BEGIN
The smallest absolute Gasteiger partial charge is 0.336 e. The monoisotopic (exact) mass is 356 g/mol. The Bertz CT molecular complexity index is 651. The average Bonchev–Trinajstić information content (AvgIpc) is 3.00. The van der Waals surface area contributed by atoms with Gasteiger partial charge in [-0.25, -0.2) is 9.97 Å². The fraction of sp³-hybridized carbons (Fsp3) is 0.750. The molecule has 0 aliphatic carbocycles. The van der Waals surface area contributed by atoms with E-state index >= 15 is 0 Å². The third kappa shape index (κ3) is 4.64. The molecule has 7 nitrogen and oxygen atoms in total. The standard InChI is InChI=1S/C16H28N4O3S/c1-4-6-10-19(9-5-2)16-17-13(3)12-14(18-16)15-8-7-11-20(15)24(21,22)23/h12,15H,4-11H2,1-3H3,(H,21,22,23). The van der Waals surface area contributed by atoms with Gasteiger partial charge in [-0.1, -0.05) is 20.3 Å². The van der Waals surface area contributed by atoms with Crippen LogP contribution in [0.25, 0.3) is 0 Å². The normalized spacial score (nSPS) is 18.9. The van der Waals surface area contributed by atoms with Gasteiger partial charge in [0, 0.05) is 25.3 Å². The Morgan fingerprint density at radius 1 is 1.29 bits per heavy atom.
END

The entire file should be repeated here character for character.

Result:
The smallest absolute Gasteiger partial charge is 0.336 e. The monoisotopic (exact) mass is 356 g/mol. The Bertz CT molecular complexity index is 651. The average Bonchev–Trinajstić information content (AvgIpc) is 3.00. The van der Waals surface area contributed by atoms with Gasteiger partial charge in [-0.25, -0.2) is 9.97 Å². The fraction of sp³-hybridized carbons (Fsp3) is 0.750. The molecule has 0 aliphatic carbocycles. The van der Waals surface area contributed by atoms with E-state index >= 15 is 0 Å². The third kappa shape index (κ3) is 4.64. The molecule has 7 nitrogen and oxygen atoms in total. The standard InChI is InChI=1S/C16H28N4O3S/c1-4-6-10-19(9-5-2)16-17-13(3)12-14(18-16)15-8-7-11-20(15)24(21,22)23/h12,15H,4-11H2,1-3H3,(H,21,22,23). The van der Waals surface area contributed by atoms with Gasteiger partial charge in [-0.1, -0.05) is 20.3 Å². The van der Waals surface area contributed by atoms with Crippen LogP contribution in [0.25, 0.3) is 0 Å². The normalized spacial score (nSPS) is 18.9. The van der Waals surface area contributed by atoms with Gasteiger partial charge in [0, 0.05) is 25.3 Å². The Morgan fingerprint density at radius 1 is 1.29 bits per heavy atom.